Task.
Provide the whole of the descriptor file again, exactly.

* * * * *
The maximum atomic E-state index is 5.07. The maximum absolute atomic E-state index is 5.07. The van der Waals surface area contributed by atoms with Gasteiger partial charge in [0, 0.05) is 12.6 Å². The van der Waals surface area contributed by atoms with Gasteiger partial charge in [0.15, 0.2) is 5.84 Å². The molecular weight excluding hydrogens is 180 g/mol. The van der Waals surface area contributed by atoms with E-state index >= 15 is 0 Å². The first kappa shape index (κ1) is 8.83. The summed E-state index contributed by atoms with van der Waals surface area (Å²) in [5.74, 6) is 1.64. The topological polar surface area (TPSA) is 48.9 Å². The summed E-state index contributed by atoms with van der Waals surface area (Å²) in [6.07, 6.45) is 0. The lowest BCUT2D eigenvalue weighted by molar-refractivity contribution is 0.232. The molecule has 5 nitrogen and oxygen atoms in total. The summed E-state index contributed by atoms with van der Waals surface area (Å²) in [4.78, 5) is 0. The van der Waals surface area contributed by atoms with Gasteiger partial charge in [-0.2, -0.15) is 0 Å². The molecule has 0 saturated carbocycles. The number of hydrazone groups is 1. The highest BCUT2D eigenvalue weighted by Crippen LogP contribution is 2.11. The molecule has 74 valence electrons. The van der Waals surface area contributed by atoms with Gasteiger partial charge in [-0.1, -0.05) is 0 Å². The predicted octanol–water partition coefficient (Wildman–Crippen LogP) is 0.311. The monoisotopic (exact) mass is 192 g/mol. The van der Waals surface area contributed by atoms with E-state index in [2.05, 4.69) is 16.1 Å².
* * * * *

The maximum atomic E-state index is 5.07. The maximum absolute atomic E-state index is 5.07. The van der Waals surface area contributed by atoms with Gasteiger partial charge in [0, 0.05) is 12.6 Å². The van der Waals surface area contributed by atoms with Gasteiger partial charge in [0.15, 0.2) is 5.84 Å². The molecular weight excluding hydrogens is 180 g/mol. The van der Waals surface area contributed by atoms with E-state index >= 15 is 0 Å². The first kappa shape index (κ1) is 8.83. The summed E-state index contributed by atoms with van der Waals surface area (Å²) in [5.74, 6) is 1.64. The topological polar surface area (TPSA) is 48.9 Å². The summed E-state index contributed by atoms with van der Waals surface area (Å²) in [6.07, 6.45) is 0. The lowest BCUT2D eigenvalue weighted by molar-refractivity contribution is 0.232. The molecule has 5 nitrogen and oxygen atoms in total. The summed E-state index contributed by atoms with van der Waals surface area (Å²) in [4.78, 5) is 0. The van der Waals surface area contributed by atoms with Gasteiger partial charge in [-0.2, -0.15) is 0 Å². The molecule has 0 saturated carbocycles. The number of hydrazone groups is 1. The highest BCUT2D eigenvalue weighted by Crippen LogP contribution is 2.11. The molecule has 74 valence electrons. The van der Waals surface area contributed by atoms with Gasteiger partial charge in [-0.1, -0.05) is 0 Å². The predicted octanol–water partition coefficient (Wildman–Crippen LogP) is 0.311. The monoisotopic (exact) mass is 192 g/mol. The van der Waals surface area contributed by atoms with E-state index in [2.05, 4.69) is 16.1 Å².